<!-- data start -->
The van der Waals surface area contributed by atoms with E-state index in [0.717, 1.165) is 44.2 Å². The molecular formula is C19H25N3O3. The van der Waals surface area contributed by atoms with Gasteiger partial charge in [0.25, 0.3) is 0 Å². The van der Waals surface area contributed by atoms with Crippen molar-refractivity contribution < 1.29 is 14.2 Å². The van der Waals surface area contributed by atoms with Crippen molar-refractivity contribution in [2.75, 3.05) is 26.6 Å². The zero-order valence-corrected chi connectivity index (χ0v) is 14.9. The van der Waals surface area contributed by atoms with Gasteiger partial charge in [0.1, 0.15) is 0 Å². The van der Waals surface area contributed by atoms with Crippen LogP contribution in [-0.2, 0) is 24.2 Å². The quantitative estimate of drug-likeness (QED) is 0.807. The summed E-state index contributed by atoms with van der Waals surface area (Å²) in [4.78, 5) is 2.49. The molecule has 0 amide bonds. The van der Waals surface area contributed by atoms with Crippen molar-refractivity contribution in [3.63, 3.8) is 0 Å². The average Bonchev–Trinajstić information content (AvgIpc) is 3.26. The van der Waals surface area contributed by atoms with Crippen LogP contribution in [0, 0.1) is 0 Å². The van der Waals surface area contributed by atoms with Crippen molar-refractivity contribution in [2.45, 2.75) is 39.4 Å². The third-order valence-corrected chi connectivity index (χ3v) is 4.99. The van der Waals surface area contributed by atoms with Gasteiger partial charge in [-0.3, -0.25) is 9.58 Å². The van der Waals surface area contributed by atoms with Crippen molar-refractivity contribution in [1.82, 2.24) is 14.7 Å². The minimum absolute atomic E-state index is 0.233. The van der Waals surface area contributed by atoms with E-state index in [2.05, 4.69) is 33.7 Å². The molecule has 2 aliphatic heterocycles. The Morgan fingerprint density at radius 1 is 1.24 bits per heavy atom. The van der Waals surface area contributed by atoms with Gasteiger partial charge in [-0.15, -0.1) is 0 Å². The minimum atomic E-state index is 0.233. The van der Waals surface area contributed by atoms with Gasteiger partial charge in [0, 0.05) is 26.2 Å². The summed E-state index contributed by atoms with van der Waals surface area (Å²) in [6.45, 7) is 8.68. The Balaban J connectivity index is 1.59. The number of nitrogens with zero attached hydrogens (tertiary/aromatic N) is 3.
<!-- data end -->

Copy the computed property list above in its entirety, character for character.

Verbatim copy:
The van der Waals surface area contributed by atoms with E-state index in [0.717, 1.165) is 44.2 Å². The molecular formula is C19H25N3O3. The van der Waals surface area contributed by atoms with Gasteiger partial charge in [0.25, 0.3) is 0 Å². The van der Waals surface area contributed by atoms with Crippen molar-refractivity contribution < 1.29 is 14.2 Å². The van der Waals surface area contributed by atoms with Crippen molar-refractivity contribution in [2.75, 3.05) is 26.6 Å². The zero-order valence-corrected chi connectivity index (χ0v) is 14.9. The van der Waals surface area contributed by atoms with Gasteiger partial charge in [0.1, 0.15) is 0 Å². The van der Waals surface area contributed by atoms with Crippen LogP contribution in [-0.2, 0) is 24.2 Å². The quantitative estimate of drug-likeness (QED) is 0.807. The summed E-state index contributed by atoms with van der Waals surface area (Å²) in [4.78, 5) is 2.49. The molecule has 0 amide bonds. The van der Waals surface area contributed by atoms with Crippen molar-refractivity contribution in [3.63, 3.8) is 0 Å². The average Bonchev–Trinajstić information content (AvgIpc) is 3.26. The van der Waals surface area contributed by atoms with Crippen LogP contribution in [0, 0.1) is 0 Å². The van der Waals surface area contributed by atoms with Crippen molar-refractivity contribution in [2.45, 2.75) is 39.4 Å². The third-order valence-corrected chi connectivity index (χ3v) is 4.99. The van der Waals surface area contributed by atoms with Gasteiger partial charge in [-0.3, -0.25) is 9.58 Å². The van der Waals surface area contributed by atoms with Crippen molar-refractivity contribution in [1.82, 2.24) is 14.7 Å². The minimum absolute atomic E-state index is 0.233. The van der Waals surface area contributed by atoms with E-state index in [2.05, 4.69) is 33.7 Å². The molecule has 2 aliphatic heterocycles. The Morgan fingerprint density at radius 1 is 1.24 bits per heavy atom. The van der Waals surface area contributed by atoms with Gasteiger partial charge in [-0.15, -0.1) is 0 Å². The minimum atomic E-state index is 0.233. The van der Waals surface area contributed by atoms with Gasteiger partial charge in [0, 0.05) is 26.2 Å². The summed E-state index contributed by atoms with van der Waals surface area (Å²) in [6.45, 7) is 8.68. The Balaban J connectivity index is 1.59. The number of nitrogens with zero attached hydrogens (tertiary/aromatic N) is 3.